I've done this trick, and many more trying to get an accurate caster measurement. Measuring off a cast surface sucks. I've tried the lower C, the socket on the ball joint, and several other "tricks". They show different results on different days of the week, and never the same twice in a row. Heck, I've read reports of some having more than a 1° difference between passenger side/drivers side.

The easiest & most accurate method I've found is to get a laser alignment, then you know what true caster is for your housing, with your control arm lengths. Now you can measure your pinion angle off a true machined surface - either the face of the pumpkin, or the u-joint cap on the pinion. Now you know caster/pinion separation. If you change pinion angle by X.X°, then you know you change caster by the same amount.

Also note when you change caster, need to check and reset toe-in.
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Old 10-10-2013, 05:19 PM   #9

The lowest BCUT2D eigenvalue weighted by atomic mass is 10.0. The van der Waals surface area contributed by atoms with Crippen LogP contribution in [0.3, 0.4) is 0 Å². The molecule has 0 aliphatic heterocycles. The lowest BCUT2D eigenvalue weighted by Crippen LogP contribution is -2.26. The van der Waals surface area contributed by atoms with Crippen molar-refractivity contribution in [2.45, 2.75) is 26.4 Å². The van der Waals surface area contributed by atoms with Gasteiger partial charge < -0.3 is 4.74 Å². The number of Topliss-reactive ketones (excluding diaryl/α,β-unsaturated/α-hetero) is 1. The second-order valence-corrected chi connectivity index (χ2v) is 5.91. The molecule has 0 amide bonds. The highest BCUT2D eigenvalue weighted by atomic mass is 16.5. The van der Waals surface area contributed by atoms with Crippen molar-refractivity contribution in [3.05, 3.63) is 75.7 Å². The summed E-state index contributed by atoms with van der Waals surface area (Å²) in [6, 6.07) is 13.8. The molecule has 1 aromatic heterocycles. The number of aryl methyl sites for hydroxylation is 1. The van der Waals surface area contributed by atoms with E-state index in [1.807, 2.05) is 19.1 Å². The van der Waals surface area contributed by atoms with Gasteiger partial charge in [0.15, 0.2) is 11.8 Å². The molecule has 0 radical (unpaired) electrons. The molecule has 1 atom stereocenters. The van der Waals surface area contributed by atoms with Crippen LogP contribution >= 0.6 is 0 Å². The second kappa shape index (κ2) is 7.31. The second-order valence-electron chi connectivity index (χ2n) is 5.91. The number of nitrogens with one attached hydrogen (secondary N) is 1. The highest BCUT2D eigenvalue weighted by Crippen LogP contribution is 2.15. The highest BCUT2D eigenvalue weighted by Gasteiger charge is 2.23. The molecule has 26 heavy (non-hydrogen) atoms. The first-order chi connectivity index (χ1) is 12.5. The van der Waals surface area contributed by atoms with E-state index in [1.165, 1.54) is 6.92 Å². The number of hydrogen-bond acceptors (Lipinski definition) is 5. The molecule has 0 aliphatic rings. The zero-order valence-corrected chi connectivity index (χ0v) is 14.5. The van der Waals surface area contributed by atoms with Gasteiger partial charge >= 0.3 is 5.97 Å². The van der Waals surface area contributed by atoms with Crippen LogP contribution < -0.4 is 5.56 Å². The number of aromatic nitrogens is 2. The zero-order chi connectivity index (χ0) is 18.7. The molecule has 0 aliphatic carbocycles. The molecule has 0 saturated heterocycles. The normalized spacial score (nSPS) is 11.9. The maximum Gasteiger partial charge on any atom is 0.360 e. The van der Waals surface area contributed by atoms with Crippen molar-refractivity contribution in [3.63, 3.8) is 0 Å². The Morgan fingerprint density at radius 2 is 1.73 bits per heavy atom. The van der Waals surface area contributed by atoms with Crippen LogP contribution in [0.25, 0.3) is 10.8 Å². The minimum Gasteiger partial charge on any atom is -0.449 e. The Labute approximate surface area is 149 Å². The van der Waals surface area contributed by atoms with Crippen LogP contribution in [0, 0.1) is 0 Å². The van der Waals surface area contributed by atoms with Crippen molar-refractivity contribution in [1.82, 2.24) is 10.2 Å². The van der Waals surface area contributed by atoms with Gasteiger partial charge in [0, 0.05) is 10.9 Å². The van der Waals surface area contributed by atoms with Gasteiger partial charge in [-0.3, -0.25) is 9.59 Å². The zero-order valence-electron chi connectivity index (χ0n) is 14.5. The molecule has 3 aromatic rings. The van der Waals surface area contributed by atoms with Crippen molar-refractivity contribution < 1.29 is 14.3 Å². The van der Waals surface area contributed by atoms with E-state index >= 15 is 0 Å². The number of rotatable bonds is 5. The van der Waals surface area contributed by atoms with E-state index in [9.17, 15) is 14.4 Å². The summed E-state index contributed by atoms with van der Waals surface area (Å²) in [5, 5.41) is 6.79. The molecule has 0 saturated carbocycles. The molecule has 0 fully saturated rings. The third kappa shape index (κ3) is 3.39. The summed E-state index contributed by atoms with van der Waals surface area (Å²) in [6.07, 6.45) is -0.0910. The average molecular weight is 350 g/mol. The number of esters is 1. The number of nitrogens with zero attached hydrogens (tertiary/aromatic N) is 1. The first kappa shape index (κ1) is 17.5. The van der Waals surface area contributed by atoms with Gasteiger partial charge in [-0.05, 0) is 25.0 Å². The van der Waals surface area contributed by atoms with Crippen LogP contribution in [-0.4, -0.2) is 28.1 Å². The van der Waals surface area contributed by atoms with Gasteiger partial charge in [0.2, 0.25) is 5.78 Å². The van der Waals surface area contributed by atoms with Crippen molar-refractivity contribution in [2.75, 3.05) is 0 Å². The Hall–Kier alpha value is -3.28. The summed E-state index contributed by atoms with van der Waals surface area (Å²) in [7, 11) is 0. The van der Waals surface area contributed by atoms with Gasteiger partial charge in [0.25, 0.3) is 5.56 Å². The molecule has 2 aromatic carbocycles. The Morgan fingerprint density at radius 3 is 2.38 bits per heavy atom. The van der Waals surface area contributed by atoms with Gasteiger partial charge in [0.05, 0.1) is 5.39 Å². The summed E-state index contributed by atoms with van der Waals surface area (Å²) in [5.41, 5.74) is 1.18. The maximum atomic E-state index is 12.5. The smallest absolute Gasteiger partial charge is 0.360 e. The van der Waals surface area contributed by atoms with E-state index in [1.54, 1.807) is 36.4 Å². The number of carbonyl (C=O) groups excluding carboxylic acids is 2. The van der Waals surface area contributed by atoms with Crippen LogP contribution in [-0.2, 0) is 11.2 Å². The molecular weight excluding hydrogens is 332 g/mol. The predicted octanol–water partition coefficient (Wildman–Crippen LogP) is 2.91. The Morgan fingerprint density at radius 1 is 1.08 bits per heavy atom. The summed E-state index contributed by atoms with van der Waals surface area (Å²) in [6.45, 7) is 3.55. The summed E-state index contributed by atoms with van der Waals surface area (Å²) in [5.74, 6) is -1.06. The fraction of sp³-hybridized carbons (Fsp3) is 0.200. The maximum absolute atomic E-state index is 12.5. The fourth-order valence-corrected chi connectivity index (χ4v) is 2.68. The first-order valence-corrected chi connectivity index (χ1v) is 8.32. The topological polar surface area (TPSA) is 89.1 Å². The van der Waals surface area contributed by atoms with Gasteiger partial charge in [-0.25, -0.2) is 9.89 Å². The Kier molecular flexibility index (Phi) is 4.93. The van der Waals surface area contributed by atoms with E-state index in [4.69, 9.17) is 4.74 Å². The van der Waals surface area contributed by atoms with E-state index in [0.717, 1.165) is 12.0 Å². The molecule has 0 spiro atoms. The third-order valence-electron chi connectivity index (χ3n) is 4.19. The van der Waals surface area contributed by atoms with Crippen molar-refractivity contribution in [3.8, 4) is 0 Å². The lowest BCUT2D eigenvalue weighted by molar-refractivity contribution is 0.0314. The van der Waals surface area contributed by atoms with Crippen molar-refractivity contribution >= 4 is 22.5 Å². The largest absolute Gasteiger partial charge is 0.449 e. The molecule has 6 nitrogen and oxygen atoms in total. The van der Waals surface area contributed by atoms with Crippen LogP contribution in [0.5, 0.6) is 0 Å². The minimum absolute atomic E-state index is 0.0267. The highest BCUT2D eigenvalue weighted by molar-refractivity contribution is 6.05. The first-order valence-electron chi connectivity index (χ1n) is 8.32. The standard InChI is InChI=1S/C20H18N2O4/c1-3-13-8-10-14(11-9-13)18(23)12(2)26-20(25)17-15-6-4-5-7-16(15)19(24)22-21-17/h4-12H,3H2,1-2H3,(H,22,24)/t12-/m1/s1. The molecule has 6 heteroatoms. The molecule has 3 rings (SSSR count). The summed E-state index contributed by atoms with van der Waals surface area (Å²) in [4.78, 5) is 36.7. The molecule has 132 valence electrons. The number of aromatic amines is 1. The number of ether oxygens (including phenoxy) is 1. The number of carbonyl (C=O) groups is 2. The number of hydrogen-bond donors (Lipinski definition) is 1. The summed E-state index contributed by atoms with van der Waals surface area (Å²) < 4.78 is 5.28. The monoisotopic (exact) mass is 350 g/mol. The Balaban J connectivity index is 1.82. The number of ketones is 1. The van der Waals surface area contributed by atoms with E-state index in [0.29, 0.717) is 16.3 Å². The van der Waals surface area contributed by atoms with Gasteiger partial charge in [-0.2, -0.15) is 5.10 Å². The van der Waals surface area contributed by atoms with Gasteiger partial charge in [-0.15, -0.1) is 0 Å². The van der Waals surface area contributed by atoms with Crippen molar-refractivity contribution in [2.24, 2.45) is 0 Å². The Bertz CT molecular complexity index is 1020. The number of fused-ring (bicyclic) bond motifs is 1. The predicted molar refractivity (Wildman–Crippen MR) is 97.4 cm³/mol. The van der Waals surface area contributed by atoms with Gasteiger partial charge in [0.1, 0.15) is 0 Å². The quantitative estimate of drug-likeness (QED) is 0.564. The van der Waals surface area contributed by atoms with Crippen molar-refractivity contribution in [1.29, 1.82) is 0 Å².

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I guess that's the result of the good ole China HF amazing tools. So far on mine, it's worked reasonably well. I've checked it over several days and it remains within a few tenths, but I agree, the best method would be to have in done on a rack first.
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Old 10-11-2013, 08:16 AM   #10
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I have a possibly dumb question using logic as my only available tool.

From what I've read here...

Factory caster is 7* (ish) on a stock height TJ...
My 97 has alignment cams on the LCA